Moments 101: the basics

2 minutes | Best Practice

The best Moments are those that reflect what Twitter is truly about – the place where news happens first, but also where you can find the funniest, weirdest, and most engaging stories.

A great Moment is more than just a collection of Tweets about a certain story or event; it has a clear sense of direction and purpose. Unlike the thread, which features related Tweets from a single person or account, Moments can encompass Tweets from multiple sources. They are best when they highlight something unique, elevate an interesting or powerful perspective, or inform people about a complex or important story. The best Moments do all of those things at once.

To learn how to create a Moment, check out this Help Center article.

A good Moment should strive to be:

  • Timely
  • Newsworthy
  • Informative
  • Entertaining
  • Fan-centric
  • Funny or bizarre
  • Surprising


The best Tweets to use in a Moment should be:

  • Credible 
  • From the source 
  • From the scene
  • Representative of diverse voices and viewpoints
  • Filled with context, analysis, and relevant details


Moments should avoid content that:

  • Encourages illegal activities
  • May be harmful to minors
  • Invade individual privacy
  • Violates our terms of service, privacy policy, or the Twitter rules
  • Is inconsistent with our Moments guidelines and principles

Videos shine in Moments when:

  •  They highlight crucial action, such as footage directly from the scene, or the key viral moment or sports highlight
  • They’re no more than 30 to 60 seconds long (the exception: movie trailers)
  • They work without audio or have subtitles
  • They’re uploaded natively by the source

A good Moments narrative:

  • Takes you behind the scenes in a way that is coherent, unbiased, and conversational
  • Feels like a flowing story, with each Tweet responding or relating to the one preceding it 
  • Provides a rich experience that goes beyond content and reaction
  • Can be composed of multiple types of Tweets including those that: summarize the story (beginning with the original or most important Tweet), provide details and context, feature great videos or images, offer commentary or analysis from experts and influencers, express reactions and diverse views from the public in a respectful and substantive way, show the story from a humorous angle (when appropriate), and contain a "kicker" that sums up the Moment or adds an ironic slant

Make a good first impression with your titles, descriptions, and covers.

  • People decide whether they will click into a Moment based on the title and cover, so make the covers factual and enticing without appearing to be clickbait.
  • The title, description, and cover should clearly explain the nature and tone of the story and provide context to make it relevant to a wide audience.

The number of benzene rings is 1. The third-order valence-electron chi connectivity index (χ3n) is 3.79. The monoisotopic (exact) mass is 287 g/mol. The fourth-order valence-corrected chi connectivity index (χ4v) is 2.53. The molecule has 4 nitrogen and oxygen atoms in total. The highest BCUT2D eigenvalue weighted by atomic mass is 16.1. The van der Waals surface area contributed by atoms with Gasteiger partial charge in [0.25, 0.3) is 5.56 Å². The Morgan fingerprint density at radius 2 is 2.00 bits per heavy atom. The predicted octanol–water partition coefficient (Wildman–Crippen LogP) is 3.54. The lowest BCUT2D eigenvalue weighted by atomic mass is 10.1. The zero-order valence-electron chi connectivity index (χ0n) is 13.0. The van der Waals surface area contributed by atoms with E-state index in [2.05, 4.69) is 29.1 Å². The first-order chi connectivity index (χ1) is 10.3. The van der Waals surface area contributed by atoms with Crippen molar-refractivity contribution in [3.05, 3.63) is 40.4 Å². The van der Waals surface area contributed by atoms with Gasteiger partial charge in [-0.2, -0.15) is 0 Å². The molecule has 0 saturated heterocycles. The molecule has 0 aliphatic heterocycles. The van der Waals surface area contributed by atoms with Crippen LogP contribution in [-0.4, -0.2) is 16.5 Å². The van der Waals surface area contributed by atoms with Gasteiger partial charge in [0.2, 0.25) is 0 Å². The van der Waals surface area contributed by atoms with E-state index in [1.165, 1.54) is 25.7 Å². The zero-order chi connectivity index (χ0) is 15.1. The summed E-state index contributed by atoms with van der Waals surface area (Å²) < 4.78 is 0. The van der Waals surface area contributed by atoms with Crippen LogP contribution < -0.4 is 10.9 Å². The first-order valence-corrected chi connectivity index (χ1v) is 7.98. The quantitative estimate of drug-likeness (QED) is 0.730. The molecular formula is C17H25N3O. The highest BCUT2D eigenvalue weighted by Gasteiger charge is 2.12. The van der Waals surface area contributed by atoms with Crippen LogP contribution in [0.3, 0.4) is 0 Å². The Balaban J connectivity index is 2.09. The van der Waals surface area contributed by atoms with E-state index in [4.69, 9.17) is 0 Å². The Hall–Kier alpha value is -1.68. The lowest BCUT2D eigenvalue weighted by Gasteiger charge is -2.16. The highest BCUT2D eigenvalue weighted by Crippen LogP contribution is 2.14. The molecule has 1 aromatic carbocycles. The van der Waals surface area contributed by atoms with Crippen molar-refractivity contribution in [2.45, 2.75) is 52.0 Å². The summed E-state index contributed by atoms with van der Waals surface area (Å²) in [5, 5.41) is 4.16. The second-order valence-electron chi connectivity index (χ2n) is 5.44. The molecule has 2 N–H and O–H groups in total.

• Anything stated in the title and description should be backed up or illustrated in a Tweet contained within the Moment.

Titles are better when they are:

  • A succinct summary of the topic that is simultaneously engaging and informative.
  • Less than 10 words or 280 characters long
  • Conversational (you can use emojis )
  • Written in active voice (i.e., “Jack climbed the hill,” not “The hill was climbed by Jack”).

Descriptions should:

  • Be brief; ideally no more than two sentences long
  • Include the necessary facts, attribution, and context so readers can quickly get the gist of the story
  • Be written in complete sentences, not bullet points

Covers should:

  • Consist of clear images, GIFs, or videos where the first frame tells the story
  • Work with different aspect ratios so they display correctly on any device
  • Be eye-catching but relevant
  • Reflect the mood or content of the Moment

How long should a Moment be?

  • While a Moment should be long enough to tell a complete story, a good rule of thumb is from 8 to 12 Tweets. 
  • For breaking news, Moments may be as short as four Tweets, but can be updated as events develop.
  • Moments might be longer than 12 Tweets in certain circumstances, for example, in a developing news situation when having as much information as possible is vital to inform the audience; during live coverage of sporting or entertainment events; or when the Moment is based on a thread and every Tweet adds something to the narrative.

In closing, remember:

  • Moments are designed to capture and contextualize conversations.
  • You should use Tweets to develop a narrative, offering readers a beginning, middle, and end to the story.
  • The more perspectives and great media you use, the better.
  • If you’re including replies, include the Tweet that spurred the responses.
  • Update your developing Moments so they don’t feel stale; for example, delete Tweets promoting a Q&A or an event after it’s over.
  • Check each Moment on your mobile device to make sure images display correctly.

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